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Rich Mahan Promotions
When Grammy®-winning singer-songwriter Donny Hathaway recorded “This Christmas” in 1970, he hoped the song would be embraced as the first black Christmas carol, one authored and performed by African Americans. It took a few years, but the song eventually achieved a level of success that greatly exceeded Hathaway’s dreams. 50 years later, “This Christmas” is recognized as a holiday standard, one that’s been recorded by a diverse group of artists including Destiny’s Child, Usher, Mary J. Blige, Lady A, and more recently Pentatonix, Pink Sweat$, and Jess Glynne, just to name a few.
This holiday season, Rhino is celebrating the 50th anniversary of the yuletide classic with a new animated music video.
Animated by cartoonist Lonnie Millsap, the clip stars Hathaway, his family (wife Eulaulah and young daughters Lalah and Kenya) and his hometown (Chicago). It’s peppered with visual references to Hathaway’s life and music. In one scene, he walks past shops in downtown Chicago where the store fronts offer up sly references to everything from his songs (“He Ain’t Heavy” Gym) to his daughter (Lalah’s Diner). In another scene, Hathaway plays with a group of children, just like he did in the photo on the cover of his 1970 debut, Everything Is Everything.
“I’m so excited! This is my Dad’s first ever music video! I’m thrilled for all the people who have loved this song forever and for all those who are just discovering this treasure. YOU ARE GOING TO LOVE IT! There are tons of Christmas/Chicago/Hathaway Easter eggs. Have fun hunting! Happy Holidays to everyone!!” says Lalah Hathaway.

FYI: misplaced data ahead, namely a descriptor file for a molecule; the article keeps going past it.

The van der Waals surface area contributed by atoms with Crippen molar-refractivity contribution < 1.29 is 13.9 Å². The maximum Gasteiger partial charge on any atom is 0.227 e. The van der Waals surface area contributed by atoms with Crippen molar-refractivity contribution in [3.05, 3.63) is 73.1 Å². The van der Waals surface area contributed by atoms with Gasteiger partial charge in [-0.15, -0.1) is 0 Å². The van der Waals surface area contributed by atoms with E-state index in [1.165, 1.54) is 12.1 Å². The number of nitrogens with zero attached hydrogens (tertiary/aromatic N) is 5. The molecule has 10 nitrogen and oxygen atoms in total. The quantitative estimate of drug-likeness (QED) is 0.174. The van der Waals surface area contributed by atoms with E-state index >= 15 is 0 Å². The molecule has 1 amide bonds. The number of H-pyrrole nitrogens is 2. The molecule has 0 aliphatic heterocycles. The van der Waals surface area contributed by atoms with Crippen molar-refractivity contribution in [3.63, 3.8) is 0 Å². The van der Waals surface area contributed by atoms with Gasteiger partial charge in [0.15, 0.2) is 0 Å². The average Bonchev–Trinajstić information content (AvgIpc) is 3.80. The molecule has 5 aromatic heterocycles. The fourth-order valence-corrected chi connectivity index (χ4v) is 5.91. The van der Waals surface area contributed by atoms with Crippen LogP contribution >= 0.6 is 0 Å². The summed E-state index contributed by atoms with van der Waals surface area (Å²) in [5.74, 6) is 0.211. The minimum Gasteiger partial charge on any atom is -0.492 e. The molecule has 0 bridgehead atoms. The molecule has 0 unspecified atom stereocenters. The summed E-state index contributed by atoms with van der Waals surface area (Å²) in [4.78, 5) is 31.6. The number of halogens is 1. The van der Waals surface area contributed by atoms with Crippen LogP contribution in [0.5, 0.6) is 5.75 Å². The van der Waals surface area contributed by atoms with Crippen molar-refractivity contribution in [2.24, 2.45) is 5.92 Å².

The story of how “This Christmas” became a celebrated yuletide anthem for black America is an interesting one. The tune originated in 1967 when Nadine McKinnor, a songwriting postal worker in Chicago, wrote the lyrics and melody during the city’s historic blizzard. Three years later, her friend was decorating Hathaway’s home and office when it occurred to him that McKinnor should sing her songs for Hathaway. She did, and he immediately heard the potential in “This Christmas.”
In the fall of 1970, Hathaway composed the music and arrangement to “This Christmas” and entered the studio to record the song with some the city’s top musicians, including members of the Chicago Symphony Orchestra, who play strings on the track. In early December, “This Christmas” was released as a non-album single on Atco Records. It peaked at #11 on Billboard’s Christmas Singles chart, but its major breakthrough was still more than 20 years away. The wheels for that success were set into motion in 1991, when “This Christmas” was added to a reissue of Atco’s 1968 Soul Christmas compilation. Since then, the song’s upbeat mix of blasting horns, surging strings and Hathaway’s sweet and soulful delivery have found a growing audience that transcends racial boundaries. Today, “This Christmas” is the 30th most-performed holiday song of all time.